Greetings, brothers and sisters. This is Dr. James Perry continuing with our series where we seek to explore the deeper meanings of our relationship with Jesus Christ. Over the years, the heavenly Father has revealed many revelations of spiritual truth to me, and I want to share them with you. This morning we ponder the pitfalls of life and how to avoid them.
And now, sit back and listen to today's message.
The Pitfalls of Life
Jesus said, "Every plant which my heavenly Father hath not planted shall be rooted up. Let them alone: they are blind leaders of the blind. And if the blind lead the blind, both shall fall into the ditch." Matthew, Chapter 15, Verses 13-14
Good morning brothers and sisters. In our moral and spiritual journey through life, many pitfalls lie in wait for the unwary. As we reflect on these moral and spiritual pitfalls, this great truth comes to mind: Love one another as Jesus loves us. An analysis of this great command reveals some startling truths. If we love one another as Jesus loves us, then must our love equal the love of Jesus. If our love equals the love of Jesus, then our love is one with his love.
As Jesus said, "The disciple is not above his master, nor the servant above his Lord. It is enough for the disciple that he be as his master and the servant as his Lord." Whence comes the power for us to manifest love equal to Jesus? If it were not possible to do so, surely he would not have commanded us in this way. Because we are sons and daughters of God, we are recipients of that divine power, faith, which flows from God through Jesus to us. Our desire and our faith allow us to manifest love equal to Jesus’’ love.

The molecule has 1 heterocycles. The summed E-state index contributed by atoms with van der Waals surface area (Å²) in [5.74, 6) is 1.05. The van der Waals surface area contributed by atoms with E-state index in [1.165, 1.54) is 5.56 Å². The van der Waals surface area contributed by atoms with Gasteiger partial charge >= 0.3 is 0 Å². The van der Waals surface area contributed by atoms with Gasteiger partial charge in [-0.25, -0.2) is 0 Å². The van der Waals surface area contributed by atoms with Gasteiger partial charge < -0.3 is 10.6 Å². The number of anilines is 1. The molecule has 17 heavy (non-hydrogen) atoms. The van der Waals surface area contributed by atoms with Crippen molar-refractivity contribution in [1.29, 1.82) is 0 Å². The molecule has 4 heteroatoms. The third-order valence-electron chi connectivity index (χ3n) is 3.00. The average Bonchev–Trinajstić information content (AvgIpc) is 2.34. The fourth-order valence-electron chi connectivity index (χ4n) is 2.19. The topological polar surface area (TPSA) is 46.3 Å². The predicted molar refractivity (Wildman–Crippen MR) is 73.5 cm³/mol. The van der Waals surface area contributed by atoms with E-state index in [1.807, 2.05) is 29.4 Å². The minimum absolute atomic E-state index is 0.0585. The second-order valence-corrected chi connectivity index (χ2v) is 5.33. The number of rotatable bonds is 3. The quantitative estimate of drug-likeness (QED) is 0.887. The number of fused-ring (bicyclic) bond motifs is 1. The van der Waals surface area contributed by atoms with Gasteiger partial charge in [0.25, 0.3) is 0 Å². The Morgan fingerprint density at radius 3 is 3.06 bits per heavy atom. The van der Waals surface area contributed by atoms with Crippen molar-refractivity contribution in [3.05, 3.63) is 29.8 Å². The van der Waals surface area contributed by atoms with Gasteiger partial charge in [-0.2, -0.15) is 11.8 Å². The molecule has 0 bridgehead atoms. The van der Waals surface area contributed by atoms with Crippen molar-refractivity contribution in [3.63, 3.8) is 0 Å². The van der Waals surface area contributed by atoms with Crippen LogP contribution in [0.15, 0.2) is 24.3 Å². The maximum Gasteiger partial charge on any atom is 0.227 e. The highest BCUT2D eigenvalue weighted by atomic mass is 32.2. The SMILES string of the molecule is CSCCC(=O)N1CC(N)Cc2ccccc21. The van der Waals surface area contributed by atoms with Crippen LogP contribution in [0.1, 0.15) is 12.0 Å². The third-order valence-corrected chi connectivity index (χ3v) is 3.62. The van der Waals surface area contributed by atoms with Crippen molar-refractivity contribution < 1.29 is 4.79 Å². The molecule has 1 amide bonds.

Having concluded this, if we obey the Father’’s command, we shall avoid every moral and spiritual pitfall. Experience has taught us that we fall into moral and spiritual pitfalls because we don’’t always submit our wills to the Father’’s will. We fall into pitfalls because we are morally and spiritually blind. The only way to correct moral and spiritual blindness is to do the Father’’s will, which allows us to see and avoid such trouble. As we reflect back over our lives and think about the pitfalls that we have fallen into, there is one common thread that runs through all of them--selfishness. When our moral and spiritual eyes are turned inward and focused only on ourselves, we cannot see the pitfalls that surround us. Only by submitting our wills to the Father’’s will can we see the pitfalls of life.
When we submit our will to the Father’’s will, we come under the guidance of the Spirit of Truth and are thus empowered to love one another as Jesus loves us. And we can begin to see and understand as we reflect back upon our lives that most of the pitfalls we fell into were the result of our not loving others as Jesus loves us. We must remember that not only is divine love spiritual, it is also moral. The selfish aspect, the ignoring of the divine mandate to love one another as Jesus loves us, is what causes us to stumble. When we only think about our own needs, we are like people walking across an uncharted mine field. Disaster is only a step away. If we truly love another person, we will always stop and consider the effects of our acts on them. If we do this, we will avoid the minefield of pitfalls.